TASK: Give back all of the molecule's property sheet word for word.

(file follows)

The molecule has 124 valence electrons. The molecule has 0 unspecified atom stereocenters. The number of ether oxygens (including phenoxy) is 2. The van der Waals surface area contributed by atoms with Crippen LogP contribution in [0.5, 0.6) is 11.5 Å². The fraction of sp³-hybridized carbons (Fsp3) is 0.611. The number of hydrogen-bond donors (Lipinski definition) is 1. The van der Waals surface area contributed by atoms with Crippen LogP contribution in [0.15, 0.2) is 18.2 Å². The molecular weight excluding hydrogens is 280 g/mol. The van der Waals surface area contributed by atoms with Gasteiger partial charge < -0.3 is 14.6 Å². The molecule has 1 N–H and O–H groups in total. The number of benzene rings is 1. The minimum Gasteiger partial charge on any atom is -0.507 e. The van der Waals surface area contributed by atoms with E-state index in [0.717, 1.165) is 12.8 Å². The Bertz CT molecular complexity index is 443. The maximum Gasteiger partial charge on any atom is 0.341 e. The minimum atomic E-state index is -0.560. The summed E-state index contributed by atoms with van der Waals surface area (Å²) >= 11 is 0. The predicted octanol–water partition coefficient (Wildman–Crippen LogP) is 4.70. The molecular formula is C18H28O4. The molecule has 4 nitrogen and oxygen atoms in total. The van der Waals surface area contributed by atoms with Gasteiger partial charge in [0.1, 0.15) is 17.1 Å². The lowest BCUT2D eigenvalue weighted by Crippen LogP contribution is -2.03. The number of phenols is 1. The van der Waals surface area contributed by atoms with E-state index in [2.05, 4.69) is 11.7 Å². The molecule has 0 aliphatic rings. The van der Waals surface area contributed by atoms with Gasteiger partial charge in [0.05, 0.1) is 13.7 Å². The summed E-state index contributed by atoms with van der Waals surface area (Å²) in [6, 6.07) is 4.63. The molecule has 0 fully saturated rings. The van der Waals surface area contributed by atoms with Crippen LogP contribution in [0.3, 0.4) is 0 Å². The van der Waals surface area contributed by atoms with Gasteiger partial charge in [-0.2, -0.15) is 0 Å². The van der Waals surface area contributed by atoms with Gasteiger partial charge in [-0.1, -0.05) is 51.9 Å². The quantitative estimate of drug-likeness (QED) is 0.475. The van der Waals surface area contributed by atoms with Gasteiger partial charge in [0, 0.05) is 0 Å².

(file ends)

The molecule has 124 valence electrons. The molecule has 0 unspecified atom stereocenters. The number of ether oxygens (including phenoxy) is 2. The van der Waals surface area contributed by atoms with Crippen LogP contribution in [0.5, 0.6) is 11.5 Å². The fraction of sp³-hybridized carbons (Fsp3) is 0.611. The number of hydrogen-bond donors (Lipinski definition) is 1. The van der Waals surface area contributed by atoms with Crippen LogP contribution in [0.15, 0.2) is 18.2 Å². The molecular weight excluding hydrogens is 280 g/mol. The van der Waals surface area contributed by atoms with Gasteiger partial charge < -0.3 is 14.6 Å². The molecule has 1 N–H and O–H groups in total. The number of benzene rings is 1. The minimum Gasteiger partial charge on any atom is -0.507 e. The van der Waals surface area contributed by atoms with E-state index in [0.717, 1.165) is 12.8 Å². The Bertz CT molecular complexity index is 443. The maximum Gasteiger partial charge on any atom is 0.341 e. The minimum atomic E-state index is -0.560. The summed E-state index contributed by atoms with van der Waals surface area (Å²) >= 11 is 0. The predicted octanol–water partition coefficient (Wildman–Crippen LogP) is 4.70. The molecular formula is C18H28O4. The molecule has 4 nitrogen and oxygen atoms in total. The van der Waals surface area contributed by atoms with Gasteiger partial charge in [0.1, 0.15) is 17.1 Å². The lowest BCUT2D eigenvalue weighted by Crippen LogP contribution is -2.03. The number of phenols is 1. The van der Waals surface area contributed by atoms with E-state index in [2.05, 4.69) is 11.7 Å². The molecule has 0 aliphatic rings. The van der Waals surface area contributed by atoms with Gasteiger partial charge in [0.05, 0.1) is 13.7 Å². The summed E-state index contributed by atoms with van der Waals surface area (Å²) in [6, 6.07) is 4.63. The molecule has 0 fully saturated rings. The van der Waals surface area contributed by atoms with Crippen LogP contribution in [0.3, 0.4) is 0 Å². The van der Waals surface area contributed by atoms with Gasteiger partial charge in [-0.2, -0.15) is 0 Å². The van der Waals surface area contributed by atoms with Gasteiger partial charge in [-0.1, -0.05) is 51.9 Å². The quantitative estimate of drug-likeness (QED) is 0.475. The van der Waals surface area contributed by atoms with Gasteiger partial charge in [0, 0.05) is 0 Å².